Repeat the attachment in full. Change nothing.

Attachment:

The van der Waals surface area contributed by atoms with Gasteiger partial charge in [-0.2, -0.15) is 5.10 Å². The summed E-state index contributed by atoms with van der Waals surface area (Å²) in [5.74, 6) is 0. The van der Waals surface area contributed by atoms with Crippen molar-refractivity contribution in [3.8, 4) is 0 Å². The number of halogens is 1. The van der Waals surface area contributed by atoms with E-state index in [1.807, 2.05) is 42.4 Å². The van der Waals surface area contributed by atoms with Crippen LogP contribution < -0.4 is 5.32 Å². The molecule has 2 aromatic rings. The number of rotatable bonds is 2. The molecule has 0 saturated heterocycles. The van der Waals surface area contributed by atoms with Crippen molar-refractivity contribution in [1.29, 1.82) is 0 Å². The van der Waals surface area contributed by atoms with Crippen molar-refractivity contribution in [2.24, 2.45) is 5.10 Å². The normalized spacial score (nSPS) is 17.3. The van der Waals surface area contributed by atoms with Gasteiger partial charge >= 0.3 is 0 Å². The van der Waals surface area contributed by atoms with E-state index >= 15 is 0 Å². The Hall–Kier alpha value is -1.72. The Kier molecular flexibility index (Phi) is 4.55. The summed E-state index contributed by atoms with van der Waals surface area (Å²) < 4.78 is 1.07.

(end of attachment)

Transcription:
The van der Waals surface area contributed by atoms with Gasteiger partial charge in [-0.2, -0.15) is 5.10 Å². The summed E-state index contributed by atoms with van der Waals surface area (Å²) in [5.74, 6) is 0. The van der Waals surface area contributed by atoms with Crippen molar-refractivity contribution in [3.8, 4) is 0 Å². The number of halogens is 1. The van der Waals surface area contributed by atoms with E-state index in [1.807, 2.05) is 42.4 Å². The van der Waals surface area contributed by atoms with Crippen LogP contribution < -0.4 is 5.32 Å². The molecule has 2 aromatic rings. The number of rotatable bonds is 2. The molecule has 0 saturated heterocycles. The van der Waals surface area contributed by atoms with Crippen molar-refractivity contribution in [1.29, 1.82) is 0 Å². The van der Waals surface area contributed by atoms with Crippen molar-refractivity contribution in [2.24, 2.45) is 5.10 Å². The normalized spacial score (nSPS) is 17.3. The van der Waals surface area contributed by atoms with Gasteiger partial charge >= 0.3 is 0 Å². The van der Waals surface area contributed by atoms with E-state index >= 15 is 0 Å². The Hall–Kier alpha value is -1.72. The Kier molecular flexibility index (Phi) is 4.55. The summed E-state index contributed by atoms with van der Waals surface area (Å²) < 4.78 is 1.07.